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DAS44

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Back in '87 I bought a Kent acoustic with a horrible neck set for five bucks. I just used it for slide. At some point I screwed a Kapa (?) pickup into the soundhole and mounted vol and tone controls into the top. The pickups were some kind of Hofner copy I think; it looked like one off a Hofner. I used to plug that into an old Earth 220w head and 2 Kustom tuck and roll columns and play bottleneck. The movie Crossroads was hot right about then so I had delta bottleneck on the brain.

 

That thing was scary good sounding. I think some pickups are more microphonic than others; that was the case here, and that's where it got the monster tone, at least for that application. The other day I mounted a cheesy Strat style pickup into El Trasho and put on a set of Chinese strings, which are copper plated steel or some such.... a magnet sticks to them big time anyway, so I figured they might work with a regular pickup. It sounds.... um..... wellllllll, it sounds as good plugged in as it does acoustically (*cough*).

 

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The lead singer/guitarist from questionable '90s/early '00s rock group Wheatus had an electric pup in his acoustic, and ran it through a Mesa/Boogie Rectifier stack for the electric parts in their songs.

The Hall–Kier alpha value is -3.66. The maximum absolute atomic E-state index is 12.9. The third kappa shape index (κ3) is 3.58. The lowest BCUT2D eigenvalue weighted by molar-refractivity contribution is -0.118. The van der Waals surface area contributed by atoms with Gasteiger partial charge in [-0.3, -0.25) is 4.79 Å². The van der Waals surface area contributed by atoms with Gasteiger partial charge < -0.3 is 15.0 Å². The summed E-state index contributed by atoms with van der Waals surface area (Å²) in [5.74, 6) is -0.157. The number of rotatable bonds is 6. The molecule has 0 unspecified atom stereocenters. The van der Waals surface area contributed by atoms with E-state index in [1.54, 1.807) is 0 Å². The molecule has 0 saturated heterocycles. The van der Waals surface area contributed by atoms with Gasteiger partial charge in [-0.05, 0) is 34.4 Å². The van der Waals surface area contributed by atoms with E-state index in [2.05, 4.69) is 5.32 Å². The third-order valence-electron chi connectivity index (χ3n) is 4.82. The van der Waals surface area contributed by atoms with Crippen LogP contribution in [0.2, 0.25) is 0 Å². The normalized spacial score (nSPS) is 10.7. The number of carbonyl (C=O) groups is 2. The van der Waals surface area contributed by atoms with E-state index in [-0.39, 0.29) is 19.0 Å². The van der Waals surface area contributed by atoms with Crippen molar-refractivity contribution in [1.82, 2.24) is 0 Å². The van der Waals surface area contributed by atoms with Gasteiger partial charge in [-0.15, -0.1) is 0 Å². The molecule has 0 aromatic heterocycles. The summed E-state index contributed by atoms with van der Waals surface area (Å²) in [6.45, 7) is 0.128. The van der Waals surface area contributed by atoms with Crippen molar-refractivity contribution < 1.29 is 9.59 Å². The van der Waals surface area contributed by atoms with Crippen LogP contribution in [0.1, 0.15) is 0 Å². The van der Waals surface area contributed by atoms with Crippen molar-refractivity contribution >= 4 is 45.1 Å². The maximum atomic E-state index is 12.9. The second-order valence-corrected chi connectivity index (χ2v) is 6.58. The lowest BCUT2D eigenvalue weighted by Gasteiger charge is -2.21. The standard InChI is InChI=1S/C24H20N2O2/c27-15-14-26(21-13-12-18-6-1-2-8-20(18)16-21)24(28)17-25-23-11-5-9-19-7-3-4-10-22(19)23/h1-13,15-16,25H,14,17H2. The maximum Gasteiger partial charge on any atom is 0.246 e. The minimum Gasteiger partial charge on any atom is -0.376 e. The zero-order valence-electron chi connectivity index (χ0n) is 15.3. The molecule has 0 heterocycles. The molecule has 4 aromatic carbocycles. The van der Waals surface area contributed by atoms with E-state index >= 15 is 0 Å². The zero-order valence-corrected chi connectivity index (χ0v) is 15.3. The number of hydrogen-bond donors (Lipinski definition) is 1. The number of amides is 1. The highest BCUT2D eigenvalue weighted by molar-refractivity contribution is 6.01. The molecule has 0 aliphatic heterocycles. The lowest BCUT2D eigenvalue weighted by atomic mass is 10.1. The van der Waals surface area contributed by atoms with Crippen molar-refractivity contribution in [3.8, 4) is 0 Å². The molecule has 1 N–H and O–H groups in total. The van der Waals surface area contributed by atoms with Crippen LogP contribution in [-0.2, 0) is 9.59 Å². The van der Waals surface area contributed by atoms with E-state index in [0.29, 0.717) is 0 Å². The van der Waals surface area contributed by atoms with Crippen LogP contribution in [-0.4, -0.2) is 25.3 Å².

I should imagine he would have had to stuff it with sweaters to stop it braying like a chorus of aggravated donkeys with feedback when playing with the monstrous hi-gain distortion those Boogies produce. Back in my rock youth, I used to have feedback problems all day long with my '52 Tele through my Rectifier, so lord knows what nightmares you'd have with an acoustic.

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Feedback used to be part of the music when played right. I know how bad an acoustic can vibrate once they start feeding back it feels like it is going to explode in your hands until you make it stop. Turning the sound hole away from the amp usually worked pretty fast.

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Well, personal experience says it'll sound good but feedback needs to be kept in check

or pretty soon it runs off with you. The Harmony (centre of front row) has been through

Marshall 100watts into 4x12, Blonde Bassman in to 2x12 and currently a Traynor 120w combo.

What can I say - it comes alive. (That's a real early Bill Lawrence pup in there - sweet.....)

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I like using controlled feedback...getting the guitar feeding back just enough for the strings to be vibrating and bouncing off the frets, then flexing the neck a little to conjur an effect akin to a didgeridoo...great fun!! If you factor in a delay pedal around this time, maybe one pushing the edge of self oscillation, and you're into some seriously freaky territory!

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I like using controlled feedback...getting the guitar feeding back just enough for the strings to be vibrating and bouncing off the frets' date=' then flexing the neck a little to conjur an effect akin to a didgeridoo...great fun!! If you factor in a delay pedal around this time, maybe one pushing the edge of self oscillation, and you're into some seriously freaky territory![/quote']

 

that's cool. thanks for the tip.

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